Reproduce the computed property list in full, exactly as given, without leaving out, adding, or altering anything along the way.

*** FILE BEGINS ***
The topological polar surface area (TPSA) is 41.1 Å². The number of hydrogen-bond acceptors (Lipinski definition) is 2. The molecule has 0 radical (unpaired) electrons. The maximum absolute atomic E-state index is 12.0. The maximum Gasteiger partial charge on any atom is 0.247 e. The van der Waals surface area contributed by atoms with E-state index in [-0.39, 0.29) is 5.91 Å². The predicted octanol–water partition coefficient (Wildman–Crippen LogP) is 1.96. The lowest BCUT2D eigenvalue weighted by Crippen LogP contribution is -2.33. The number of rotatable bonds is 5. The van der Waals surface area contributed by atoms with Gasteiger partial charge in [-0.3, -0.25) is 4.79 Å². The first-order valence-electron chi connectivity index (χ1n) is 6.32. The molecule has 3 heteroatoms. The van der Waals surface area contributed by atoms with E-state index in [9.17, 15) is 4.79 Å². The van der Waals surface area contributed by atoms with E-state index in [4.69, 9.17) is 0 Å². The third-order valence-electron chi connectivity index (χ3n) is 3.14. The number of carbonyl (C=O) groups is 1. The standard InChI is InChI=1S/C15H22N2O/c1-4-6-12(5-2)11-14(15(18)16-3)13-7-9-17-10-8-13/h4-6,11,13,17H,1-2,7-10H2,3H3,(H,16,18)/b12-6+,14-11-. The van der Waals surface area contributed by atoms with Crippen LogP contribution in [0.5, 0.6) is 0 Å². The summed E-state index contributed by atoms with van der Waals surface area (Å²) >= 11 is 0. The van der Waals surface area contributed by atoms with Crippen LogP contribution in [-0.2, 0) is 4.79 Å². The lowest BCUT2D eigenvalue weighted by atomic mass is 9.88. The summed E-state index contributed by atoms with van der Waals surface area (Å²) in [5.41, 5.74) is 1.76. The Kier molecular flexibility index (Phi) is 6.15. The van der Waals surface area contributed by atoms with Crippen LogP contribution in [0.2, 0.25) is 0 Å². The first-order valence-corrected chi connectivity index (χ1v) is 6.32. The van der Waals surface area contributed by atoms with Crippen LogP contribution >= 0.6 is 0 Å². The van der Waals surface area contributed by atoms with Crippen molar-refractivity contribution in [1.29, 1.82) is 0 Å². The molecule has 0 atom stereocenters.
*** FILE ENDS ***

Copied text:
The topological polar surface area (TPSA) is 41.1 Å². The number of hydrogen-bond acceptors (Lipinski definition) is 2. The molecule has 0 radical (unpaired) electrons. The maximum absolute atomic E-state index is 12.0. The maximum Gasteiger partial charge on any atom is 0.247 e. The van der Waals surface area contributed by atoms with E-state index in [-0.39, 0.29) is 5.91 Å². The predicted octanol–water partition coefficient (Wildman–Crippen LogP) is 1.96. The lowest BCUT2D eigenvalue weighted by Crippen LogP contribution is -2.33. The number of rotatable bonds is 5. The van der Waals surface area contributed by atoms with Gasteiger partial charge in [-0.3, -0.25) is 4.79 Å². The first-order valence-electron chi connectivity index (χ1n) is 6.32. The molecule has 3 heteroatoms. The van der Waals surface area contributed by atoms with E-state index in [9.17, 15) is 4.79 Å². The van der Waals surface area contributed by atoms with E-state index in [4.69, 9.17) is 0 Å². The third-order valence-electron chi connectivity index (χ3n) is 3.14. The number of carbonyl (C=O) groups is 1. The standard InChI is InChI=1S/C15H22N2O/c1-4-6-12(5-2)11-14(15(18)16-3)13-7-9-17-10-8-13/h4-6,11,13,17H,1-2,7-10H2,3H3,(H,16,18)/b12-6+,14-11-. The van der Waals surface area contributed by atoms with Crippen LogP contribution in [0.5, 0.6) is 0 Å². The summed E-state index contributed by atoms with van der Waals surface area (Å²) >= 11 is 0. The van der Waals surface area contributed by atoms with Crippen LogP contribution in [-0.2, 0) is 4.79 Å². The lowest BCUT2D eigenvalue weighted by atomic mass is 9.88. The summed E-state index contributed by atoms with van der Waals surface area (Å²) in [5.41, 5.74) is 1.76. The Kier molecular flexibility index (Phi) is 6.15. The van der Waals surface area contributed by atoms with Crippen LogP contribution in [0.2, 0.25) is 0 Å². The first-order valence-corrected chi connectivity index (χ1v) is 6.32. The van der Waals surface area contributed by atoms with Crippen LogP contribution >= 0.6 is 0 Å². The van der Waals surface area contributed by atoms with Crippen molar-refractivity contribution in [1.29, 1.82) is 0 Å². The molecule has 0 atom stereocenters.